“Art is an evolutionary act. The shape of art and its role in society is constantly changing. At no point is art static. There are no rules.”
Raymond Salvatore Harmon, BOMB: A Manifesto of Art Terrorism
Street art is often seen as a crime instead of art, and it used to be dismissed by art critics and many observers as a lower kind of artistic expression. However, while the street artists themselves remain anonymous and work under cover of the night to avoid arrests and persecution, some of their works have become known all around the world, and more and more people walk around their cities with their eyes open, searching for another piece of art in the streets. The most famous street artist in the world, Banksy, has already found his way into the most prominent galleries (including 2008 Tate Modern Street Art Exhibition), and while some of his works are sold for astronomical prices, others, scattered around the streets, have proved to be capable of raising housing costs in their neighbourhoods.
What is it about street art that led to the current hype around it? Maybe it has something to do with the romantic image of the artist in a hood escaping the authorities and reclaiming the streets to raise awareness of important social and political issues. The issue of certain subversion with the goal of creating something meaningful or beautiful in the boring and alienating urban environment echoes in many street art fans, law-abiding citizens who sympathize with a little creative rebellion or “smart vandalism” as some put it. Turning public space into a gigantic open-air gallery is quite a noble idea, after all…
Street Art Techniques
Besides traditional graffiti created with aerosol paints, street art uses a much wider variety of techniques. Even though stencils and sticker art pieces dominate the scene, artists also use mosaics, murals, street installations, wheat-pasting, or wood-blocking, as well as some newly created techniques such as guerrilla knitting or LED art. Sometimes, artists just write a message or a poem on the wall, using a simple marker, giving up on delivering their idea in a fancy way. It’s very interesting to note the solidarity among people who express themselves in the streets. While the public often appreciates quality street art, people tend to hate simple tags on the walls. However, for street artists, there’s no difference between creating a mural on a run-down wall and a tag on a newly painted house — plain walls are just too boring to be left untouched.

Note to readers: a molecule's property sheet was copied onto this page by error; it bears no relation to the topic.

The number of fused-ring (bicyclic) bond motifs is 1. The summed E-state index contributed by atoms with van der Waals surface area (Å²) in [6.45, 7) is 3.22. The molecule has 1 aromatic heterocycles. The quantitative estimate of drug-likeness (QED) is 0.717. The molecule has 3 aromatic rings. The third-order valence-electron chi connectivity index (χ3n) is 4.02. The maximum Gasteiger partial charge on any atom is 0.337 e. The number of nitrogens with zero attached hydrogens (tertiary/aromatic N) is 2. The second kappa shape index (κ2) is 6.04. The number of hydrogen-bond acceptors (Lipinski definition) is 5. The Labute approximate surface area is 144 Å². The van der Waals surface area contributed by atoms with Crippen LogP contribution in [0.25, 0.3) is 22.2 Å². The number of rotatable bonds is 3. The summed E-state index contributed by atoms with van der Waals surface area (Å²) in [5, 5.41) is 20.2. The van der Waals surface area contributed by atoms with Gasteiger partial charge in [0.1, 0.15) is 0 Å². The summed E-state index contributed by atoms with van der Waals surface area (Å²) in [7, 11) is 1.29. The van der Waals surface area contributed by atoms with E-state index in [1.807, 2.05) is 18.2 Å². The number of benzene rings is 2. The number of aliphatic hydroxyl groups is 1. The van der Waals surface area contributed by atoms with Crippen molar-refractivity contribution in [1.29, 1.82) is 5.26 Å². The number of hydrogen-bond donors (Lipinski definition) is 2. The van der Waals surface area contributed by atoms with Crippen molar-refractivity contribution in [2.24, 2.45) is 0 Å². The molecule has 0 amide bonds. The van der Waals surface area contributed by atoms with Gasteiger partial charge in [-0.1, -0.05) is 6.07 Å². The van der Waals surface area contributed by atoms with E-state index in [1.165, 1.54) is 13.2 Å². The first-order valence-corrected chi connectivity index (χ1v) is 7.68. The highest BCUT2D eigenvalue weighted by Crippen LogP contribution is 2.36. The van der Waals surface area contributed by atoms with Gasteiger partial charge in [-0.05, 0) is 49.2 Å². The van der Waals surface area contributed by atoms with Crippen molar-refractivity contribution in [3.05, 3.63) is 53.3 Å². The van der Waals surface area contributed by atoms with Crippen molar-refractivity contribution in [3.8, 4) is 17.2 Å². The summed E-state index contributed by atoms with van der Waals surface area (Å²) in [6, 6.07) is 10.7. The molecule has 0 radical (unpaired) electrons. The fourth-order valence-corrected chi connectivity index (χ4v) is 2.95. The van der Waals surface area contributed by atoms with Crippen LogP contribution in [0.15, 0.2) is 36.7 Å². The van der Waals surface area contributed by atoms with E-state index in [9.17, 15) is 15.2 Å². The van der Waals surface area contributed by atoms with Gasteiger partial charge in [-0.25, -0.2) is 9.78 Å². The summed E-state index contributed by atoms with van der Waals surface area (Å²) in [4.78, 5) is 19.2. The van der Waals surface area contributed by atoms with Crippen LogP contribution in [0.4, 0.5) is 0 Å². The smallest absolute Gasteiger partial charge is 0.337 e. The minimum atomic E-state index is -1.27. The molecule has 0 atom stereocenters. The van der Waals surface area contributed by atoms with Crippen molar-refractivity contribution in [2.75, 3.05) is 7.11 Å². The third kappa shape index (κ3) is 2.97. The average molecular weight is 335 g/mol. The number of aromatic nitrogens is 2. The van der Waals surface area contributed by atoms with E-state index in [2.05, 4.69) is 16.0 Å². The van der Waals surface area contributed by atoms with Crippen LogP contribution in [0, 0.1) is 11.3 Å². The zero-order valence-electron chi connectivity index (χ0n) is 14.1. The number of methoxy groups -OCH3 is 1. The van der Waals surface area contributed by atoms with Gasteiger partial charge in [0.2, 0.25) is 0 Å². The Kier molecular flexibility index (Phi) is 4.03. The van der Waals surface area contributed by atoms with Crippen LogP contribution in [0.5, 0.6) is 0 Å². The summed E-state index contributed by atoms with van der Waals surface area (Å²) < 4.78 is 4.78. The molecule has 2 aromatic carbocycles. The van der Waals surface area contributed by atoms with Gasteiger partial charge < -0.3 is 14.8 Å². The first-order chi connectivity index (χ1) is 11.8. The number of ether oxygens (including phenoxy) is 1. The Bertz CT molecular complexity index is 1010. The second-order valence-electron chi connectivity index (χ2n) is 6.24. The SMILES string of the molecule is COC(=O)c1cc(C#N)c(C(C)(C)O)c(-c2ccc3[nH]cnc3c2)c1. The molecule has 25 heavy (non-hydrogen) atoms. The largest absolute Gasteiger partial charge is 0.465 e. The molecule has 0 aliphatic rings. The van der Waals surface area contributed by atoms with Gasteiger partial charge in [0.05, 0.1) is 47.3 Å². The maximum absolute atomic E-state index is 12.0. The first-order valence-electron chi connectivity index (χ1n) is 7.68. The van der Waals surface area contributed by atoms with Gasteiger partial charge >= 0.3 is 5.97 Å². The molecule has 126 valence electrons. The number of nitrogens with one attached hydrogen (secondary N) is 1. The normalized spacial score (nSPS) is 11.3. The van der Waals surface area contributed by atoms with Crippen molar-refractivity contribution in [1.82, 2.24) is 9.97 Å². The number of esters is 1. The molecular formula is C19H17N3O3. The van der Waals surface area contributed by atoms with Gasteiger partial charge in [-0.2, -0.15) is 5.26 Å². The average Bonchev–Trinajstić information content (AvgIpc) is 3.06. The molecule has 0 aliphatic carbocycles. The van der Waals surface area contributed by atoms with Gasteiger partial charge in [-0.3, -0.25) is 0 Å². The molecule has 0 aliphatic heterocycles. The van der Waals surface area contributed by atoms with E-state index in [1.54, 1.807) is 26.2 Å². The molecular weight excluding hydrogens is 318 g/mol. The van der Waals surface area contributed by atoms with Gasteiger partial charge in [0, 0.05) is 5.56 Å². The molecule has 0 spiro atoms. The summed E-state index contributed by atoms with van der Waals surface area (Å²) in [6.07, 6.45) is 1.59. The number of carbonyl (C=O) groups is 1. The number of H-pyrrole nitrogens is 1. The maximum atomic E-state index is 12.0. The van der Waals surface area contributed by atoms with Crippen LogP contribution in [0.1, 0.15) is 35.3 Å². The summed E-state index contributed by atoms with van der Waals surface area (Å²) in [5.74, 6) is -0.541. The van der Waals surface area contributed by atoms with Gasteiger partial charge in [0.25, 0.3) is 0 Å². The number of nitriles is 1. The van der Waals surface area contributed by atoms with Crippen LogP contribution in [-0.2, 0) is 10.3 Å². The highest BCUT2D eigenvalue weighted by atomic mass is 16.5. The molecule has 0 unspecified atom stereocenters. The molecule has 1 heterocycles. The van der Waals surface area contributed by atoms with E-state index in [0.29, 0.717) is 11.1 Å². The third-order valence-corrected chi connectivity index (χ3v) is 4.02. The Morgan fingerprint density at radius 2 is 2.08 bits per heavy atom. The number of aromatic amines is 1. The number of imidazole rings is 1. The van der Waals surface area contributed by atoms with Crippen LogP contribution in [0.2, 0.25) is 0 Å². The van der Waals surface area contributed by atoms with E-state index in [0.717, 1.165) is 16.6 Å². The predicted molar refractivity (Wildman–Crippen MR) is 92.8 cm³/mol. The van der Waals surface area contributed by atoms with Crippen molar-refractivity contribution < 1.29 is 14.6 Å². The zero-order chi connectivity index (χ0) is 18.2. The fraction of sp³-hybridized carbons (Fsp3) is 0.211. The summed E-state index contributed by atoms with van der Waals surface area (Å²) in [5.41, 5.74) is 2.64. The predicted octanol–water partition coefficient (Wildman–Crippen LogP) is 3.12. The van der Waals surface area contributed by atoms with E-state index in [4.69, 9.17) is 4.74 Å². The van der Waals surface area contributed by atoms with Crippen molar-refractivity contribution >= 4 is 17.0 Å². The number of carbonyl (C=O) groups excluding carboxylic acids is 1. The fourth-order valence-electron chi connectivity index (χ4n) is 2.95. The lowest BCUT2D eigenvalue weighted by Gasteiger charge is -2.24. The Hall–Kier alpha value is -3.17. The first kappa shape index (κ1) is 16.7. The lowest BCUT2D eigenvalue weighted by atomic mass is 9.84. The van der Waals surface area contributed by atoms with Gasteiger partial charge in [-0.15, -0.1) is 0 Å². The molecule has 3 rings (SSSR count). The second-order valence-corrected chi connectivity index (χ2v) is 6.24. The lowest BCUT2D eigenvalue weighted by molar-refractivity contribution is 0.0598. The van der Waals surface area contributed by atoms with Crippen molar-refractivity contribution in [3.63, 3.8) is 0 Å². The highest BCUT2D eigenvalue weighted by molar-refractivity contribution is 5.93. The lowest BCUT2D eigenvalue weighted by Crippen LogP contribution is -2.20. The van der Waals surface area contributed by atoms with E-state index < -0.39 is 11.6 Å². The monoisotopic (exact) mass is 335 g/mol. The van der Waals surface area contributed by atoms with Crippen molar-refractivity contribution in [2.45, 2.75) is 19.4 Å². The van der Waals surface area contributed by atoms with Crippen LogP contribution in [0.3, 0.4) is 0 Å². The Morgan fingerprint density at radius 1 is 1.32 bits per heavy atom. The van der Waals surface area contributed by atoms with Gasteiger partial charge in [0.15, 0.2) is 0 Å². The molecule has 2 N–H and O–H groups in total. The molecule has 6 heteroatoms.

Vancouver Street Art Masterpieces
The city of Vancouver hasn’t missed out on the street art trend either. Some great street artists reside and work here, and the number of works found in the streets is constantly growing. Walking around the city, you have to run into some of them. Whether you love this kind of artistic expression or consider it a criminal offence, check out our choice of the ten most amazing street art pieces found in Vancouver and see if you don’t change your mind.
Two Girls by Dark
We chose the black and white poster of two little girls in lovely white dresses by the guru of the Vancouver street art scene, an artist who calls herself/himself Dark, as the opening work of the list. Dark’s works often feature some kind of nostalgia, taking us to the middle of the 20th century. The image evokes the feeling that the two innocent-looking and lonely girls in the big city don’t really belong there and might not be safe in the urban jungle of contemporary Vancouver. While the girl in the front is interested in something she sees above her, the other sticks to her, probably more focused on not getting separated from the curious girl than on the thing in the air.
The improvised checker board painted on a tile and attached to a brick wall takes us to another important aspect of street art: fun. It’s just enough to have a quick idea in your head and make it real. This unknown artist simply prepared a game scenario of an unreal game of checkers that actually fits the wall amazingly well with its yellow background. Passers-by can stop and take a look at possible the game development and maybe even paint it over the original. Everything is allowed when it comes to street art!